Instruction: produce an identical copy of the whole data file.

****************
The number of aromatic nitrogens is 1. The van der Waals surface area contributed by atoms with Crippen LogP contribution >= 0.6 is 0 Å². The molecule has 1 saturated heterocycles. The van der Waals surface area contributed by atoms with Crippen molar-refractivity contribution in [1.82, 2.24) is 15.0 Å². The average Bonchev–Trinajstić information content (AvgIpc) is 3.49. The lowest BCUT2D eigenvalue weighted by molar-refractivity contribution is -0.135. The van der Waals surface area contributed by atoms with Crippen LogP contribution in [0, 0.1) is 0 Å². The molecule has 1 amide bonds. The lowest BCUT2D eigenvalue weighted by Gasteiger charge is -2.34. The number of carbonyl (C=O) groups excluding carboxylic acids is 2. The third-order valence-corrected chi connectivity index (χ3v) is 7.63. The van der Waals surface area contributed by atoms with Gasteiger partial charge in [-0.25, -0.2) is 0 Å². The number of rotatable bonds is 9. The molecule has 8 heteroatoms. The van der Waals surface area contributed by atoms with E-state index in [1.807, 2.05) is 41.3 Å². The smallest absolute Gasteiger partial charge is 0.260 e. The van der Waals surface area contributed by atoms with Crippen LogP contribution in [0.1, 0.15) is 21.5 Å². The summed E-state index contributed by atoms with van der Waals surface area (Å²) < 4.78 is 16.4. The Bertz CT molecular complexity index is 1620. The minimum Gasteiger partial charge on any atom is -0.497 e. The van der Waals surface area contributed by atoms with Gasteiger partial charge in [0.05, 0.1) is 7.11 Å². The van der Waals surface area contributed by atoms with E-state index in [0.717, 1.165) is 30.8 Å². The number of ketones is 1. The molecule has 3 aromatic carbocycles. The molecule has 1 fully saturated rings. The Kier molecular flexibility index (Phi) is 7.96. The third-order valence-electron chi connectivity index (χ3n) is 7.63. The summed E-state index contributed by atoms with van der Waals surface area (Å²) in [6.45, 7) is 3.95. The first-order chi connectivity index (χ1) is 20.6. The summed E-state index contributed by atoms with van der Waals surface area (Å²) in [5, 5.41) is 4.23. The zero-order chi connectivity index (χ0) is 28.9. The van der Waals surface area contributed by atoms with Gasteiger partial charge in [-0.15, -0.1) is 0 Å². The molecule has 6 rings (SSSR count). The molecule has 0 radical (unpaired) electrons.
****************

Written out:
The number of aromatic nitrogens is 1. The van der Waals surface area contributed by atoms with Crippen LogP contribution >= 0.6 is 0 Å². The molecule has 1 saturated heterocycles. The van der Waals surface area contributed by atoms with Crippen molar-refractivity contribution in [1.82, 2.24) is 15.0 Å². The average Bonchev–Trinajstić information content (AvgIpc) is 3.49. The lowest BCUT2D eigenvalue weighted by molar-refractivity contribution is -0.135. The van der Waals surface area contributed by atoms with Crippen LogP contribution in [0, 0.1) is 0 Å². The molecule has 1 amide bonds. The lowest BCUT2D eigenvalue weighted by Gasteiger charge is -2.34. The number of carbonyl (C=O) groups excluding carboxylic acids is 2. The third-order valence-corrected chi connectivity index (χ3v) is 7.63. The van der Waals surface area contributed by atoms with Gasteiger partial charge in [-0.25, -0.2) is 0 Å². The number of rotatable bonds is 9. The molecule has 8 heteroatoms. The van der Waals surface area contributed by atoms with E-state index in [1.807, 2.05) is 41.3 Å². The smallest absolute Gasteiger partial charge is 0.260 e. The van der Waals surface area contributed by atoms with Crippen LogP contribution in [0.1, 0.15) is 21.5 Å². The summed E-state index contributed by atoms with van der Waals surface area (Å²) < 4.78 is 16.4. The Bertz CT molecular complexity index is 1620. The minimum Gasteiger partial charge on any atom is -0.497 e. The van der Waals surface area contributed by atoms with Gasteiger partial charge in [0.05, 0.1) is 7.11 Å². The van der Waals surface area contributed by atoms with E-state index in [0.717, 1.165) is 30.8 Å². The number of ketones is 1. The molecule has 3 aromatic carbocycles. The molecule has 1 fully saturated rings. The Kier molecular flexibility index (Phi) is 7.96. The third-order valence-electron chi connectivity index (χ3n) is 7.63. The summed E-state index contributed by atoms with van der Waals surface area (Å²) in [6.45, 7) is 3.95. The first-order chi connectivity index (χ1) is 20.6. The summed E-state index contributed by atoms with van der Waals surface area (Å²) in [5, 5.41) is 4.23. The zero-order chi connectivity index (χ0) is 28.9. The van der Waals surface area contributed by atoms with Gasteiger partial charge in [-0.15, -0.1) is 0 Å². The molecule has 6 rings (SSSR count). The molecule has 0 radical (unpaired) electrons.